Approach Shots

The Secret To Hitting Your 3-Wood

September 30, 2013

FACILITY: Core Golf Junior Academy, Winter Garden, Fla.
TEACHES: Tiger Woods, Justin Rose, Hunter Mahan, Lee Westwood, Sean O'Hair, Edoardo Molinari
2011 RANK: 35

Golf instructors will tell you that teaching a top-ranked player can be both invigorating and frustrating. But imagine working with a handful at the same time—at the same event. That's Sean Foley. You might know him as Tiger Woods' instructor, but he also coaches three other players in the top 30 in the world, including U.S. Open champion Justin Rose. Born in Canada but living outside of Orlando, Foley, 39, has quickly become one of the game's most respected—and most identified—teachers by consistently delivering the right messages to the game's leading players. With a teaching style that blends kinesiology, physics and Eastern philosophies, Foley is versatile. And his devotion to his craft is hard to miss. Just go out to the range at a PGA Tour event: He'll be there.

If I asked what your carry distance is with a 9-iron, you'd probably give me a specific yardage. But what about your 3-wood? Not really sure? That's because if you're trying to chase a 3-wood up the fairway on a long par 4 or par 5, you're going to be tempted to swing it harder than if, say, you're hitting it on a par 3. I'll bet there's no consistency to your tempo with this club.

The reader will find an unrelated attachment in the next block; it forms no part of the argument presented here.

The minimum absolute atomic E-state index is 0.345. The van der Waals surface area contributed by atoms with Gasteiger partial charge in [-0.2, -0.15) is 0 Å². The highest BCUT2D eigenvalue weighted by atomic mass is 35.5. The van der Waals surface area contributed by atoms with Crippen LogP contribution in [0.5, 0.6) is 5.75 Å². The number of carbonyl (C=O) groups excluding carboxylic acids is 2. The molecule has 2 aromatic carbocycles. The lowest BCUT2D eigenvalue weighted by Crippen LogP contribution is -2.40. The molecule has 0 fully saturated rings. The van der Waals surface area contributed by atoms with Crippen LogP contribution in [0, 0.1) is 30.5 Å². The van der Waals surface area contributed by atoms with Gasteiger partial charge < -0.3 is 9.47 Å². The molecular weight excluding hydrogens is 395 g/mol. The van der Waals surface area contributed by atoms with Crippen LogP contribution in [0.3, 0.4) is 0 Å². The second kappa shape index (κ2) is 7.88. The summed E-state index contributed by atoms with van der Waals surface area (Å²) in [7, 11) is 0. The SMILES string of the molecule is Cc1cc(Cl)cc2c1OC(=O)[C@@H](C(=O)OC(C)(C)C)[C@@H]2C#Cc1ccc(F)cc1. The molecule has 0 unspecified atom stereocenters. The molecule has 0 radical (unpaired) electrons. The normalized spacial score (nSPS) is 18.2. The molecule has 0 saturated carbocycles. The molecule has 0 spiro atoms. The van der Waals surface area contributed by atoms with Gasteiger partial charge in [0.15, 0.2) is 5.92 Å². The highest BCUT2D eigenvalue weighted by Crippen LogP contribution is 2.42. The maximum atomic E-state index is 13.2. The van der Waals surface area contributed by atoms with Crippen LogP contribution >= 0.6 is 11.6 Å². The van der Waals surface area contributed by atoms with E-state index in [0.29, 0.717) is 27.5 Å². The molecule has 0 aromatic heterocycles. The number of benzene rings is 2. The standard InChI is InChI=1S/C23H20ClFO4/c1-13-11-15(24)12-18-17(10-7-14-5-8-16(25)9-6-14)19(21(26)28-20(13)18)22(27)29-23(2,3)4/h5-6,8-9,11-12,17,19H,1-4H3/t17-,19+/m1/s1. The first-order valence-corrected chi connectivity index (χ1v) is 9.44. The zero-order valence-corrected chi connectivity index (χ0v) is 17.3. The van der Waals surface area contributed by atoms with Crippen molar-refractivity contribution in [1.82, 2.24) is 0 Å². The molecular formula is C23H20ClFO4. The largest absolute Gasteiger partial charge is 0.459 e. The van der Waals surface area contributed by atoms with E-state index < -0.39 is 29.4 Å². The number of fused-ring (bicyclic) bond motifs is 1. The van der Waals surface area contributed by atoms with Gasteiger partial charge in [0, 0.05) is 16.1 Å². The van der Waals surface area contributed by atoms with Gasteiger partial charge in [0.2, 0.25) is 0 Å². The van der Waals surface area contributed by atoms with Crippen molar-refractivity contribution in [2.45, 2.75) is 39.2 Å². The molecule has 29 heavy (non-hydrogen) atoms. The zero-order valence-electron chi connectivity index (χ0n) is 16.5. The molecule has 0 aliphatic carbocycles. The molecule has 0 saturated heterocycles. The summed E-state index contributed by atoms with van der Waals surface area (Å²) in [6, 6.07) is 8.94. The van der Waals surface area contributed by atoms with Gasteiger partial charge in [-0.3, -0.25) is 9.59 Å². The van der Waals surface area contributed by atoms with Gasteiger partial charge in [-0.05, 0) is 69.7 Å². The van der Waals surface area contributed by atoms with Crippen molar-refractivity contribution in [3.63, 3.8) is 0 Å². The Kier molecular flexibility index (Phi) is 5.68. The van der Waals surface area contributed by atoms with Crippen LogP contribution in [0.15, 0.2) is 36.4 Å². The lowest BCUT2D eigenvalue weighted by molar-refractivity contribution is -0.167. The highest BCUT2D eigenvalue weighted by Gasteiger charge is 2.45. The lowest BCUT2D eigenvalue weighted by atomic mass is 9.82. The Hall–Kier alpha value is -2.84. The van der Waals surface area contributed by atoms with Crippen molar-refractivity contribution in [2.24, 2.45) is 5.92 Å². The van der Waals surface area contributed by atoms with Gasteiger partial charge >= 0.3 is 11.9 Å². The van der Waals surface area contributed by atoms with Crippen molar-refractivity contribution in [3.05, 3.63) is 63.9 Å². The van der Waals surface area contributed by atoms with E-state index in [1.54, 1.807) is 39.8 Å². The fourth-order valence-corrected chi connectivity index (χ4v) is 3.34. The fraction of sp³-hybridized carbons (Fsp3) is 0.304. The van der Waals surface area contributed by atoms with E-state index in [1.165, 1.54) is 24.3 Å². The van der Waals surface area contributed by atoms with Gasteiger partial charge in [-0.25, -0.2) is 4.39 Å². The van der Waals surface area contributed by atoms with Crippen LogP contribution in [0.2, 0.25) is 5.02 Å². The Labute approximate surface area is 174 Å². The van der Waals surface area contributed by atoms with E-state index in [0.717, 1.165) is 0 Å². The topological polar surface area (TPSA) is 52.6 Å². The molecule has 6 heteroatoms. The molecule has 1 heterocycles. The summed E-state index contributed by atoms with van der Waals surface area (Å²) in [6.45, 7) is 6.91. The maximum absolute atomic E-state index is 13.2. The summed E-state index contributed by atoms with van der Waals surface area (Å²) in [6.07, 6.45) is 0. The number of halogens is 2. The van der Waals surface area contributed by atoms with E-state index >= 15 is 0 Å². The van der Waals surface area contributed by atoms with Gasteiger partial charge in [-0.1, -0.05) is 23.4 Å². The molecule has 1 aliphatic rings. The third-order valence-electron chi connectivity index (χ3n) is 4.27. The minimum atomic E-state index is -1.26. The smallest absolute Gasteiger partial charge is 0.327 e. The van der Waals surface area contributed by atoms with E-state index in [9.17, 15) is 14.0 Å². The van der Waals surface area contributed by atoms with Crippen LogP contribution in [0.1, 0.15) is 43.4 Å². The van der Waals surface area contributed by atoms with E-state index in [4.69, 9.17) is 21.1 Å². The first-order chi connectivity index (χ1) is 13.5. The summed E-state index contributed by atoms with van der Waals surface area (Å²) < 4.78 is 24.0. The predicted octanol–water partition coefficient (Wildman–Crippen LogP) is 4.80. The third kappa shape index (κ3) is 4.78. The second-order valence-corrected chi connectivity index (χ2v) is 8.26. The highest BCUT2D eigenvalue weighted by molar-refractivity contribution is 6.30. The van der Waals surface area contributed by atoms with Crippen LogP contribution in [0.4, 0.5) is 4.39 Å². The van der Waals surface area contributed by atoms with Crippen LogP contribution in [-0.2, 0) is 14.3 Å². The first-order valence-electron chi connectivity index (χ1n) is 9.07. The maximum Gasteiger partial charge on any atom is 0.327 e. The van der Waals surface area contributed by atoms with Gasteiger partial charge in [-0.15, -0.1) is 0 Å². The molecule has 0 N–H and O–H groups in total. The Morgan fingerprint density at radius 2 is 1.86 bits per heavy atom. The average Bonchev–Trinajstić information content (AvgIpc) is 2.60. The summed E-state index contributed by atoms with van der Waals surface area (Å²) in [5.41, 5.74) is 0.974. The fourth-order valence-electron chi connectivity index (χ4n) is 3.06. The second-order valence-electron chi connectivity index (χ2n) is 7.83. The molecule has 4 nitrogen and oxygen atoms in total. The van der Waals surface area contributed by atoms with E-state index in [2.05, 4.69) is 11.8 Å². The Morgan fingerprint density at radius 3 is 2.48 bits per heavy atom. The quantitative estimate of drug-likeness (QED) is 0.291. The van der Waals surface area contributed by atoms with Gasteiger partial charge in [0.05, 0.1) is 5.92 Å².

My advice is to swing your 3-wood with the same amount of effort every time. In fact, swing it with the same tempo as you do your 9-iron. Remember, it's not necessarily your swing speed that makes a 3-wood shot go a long way—it's the design of the club: the longer shaft, the lower loft, the hotter clubface.

To hone a smooth, consistent action with your 3-wood, go to the practice tee and alternate shots with your 9-iron and 3-wood. Your goal is to feel like you have the 9-iron in your hands when you're hitting the longer club. Then, take that feeling to the course.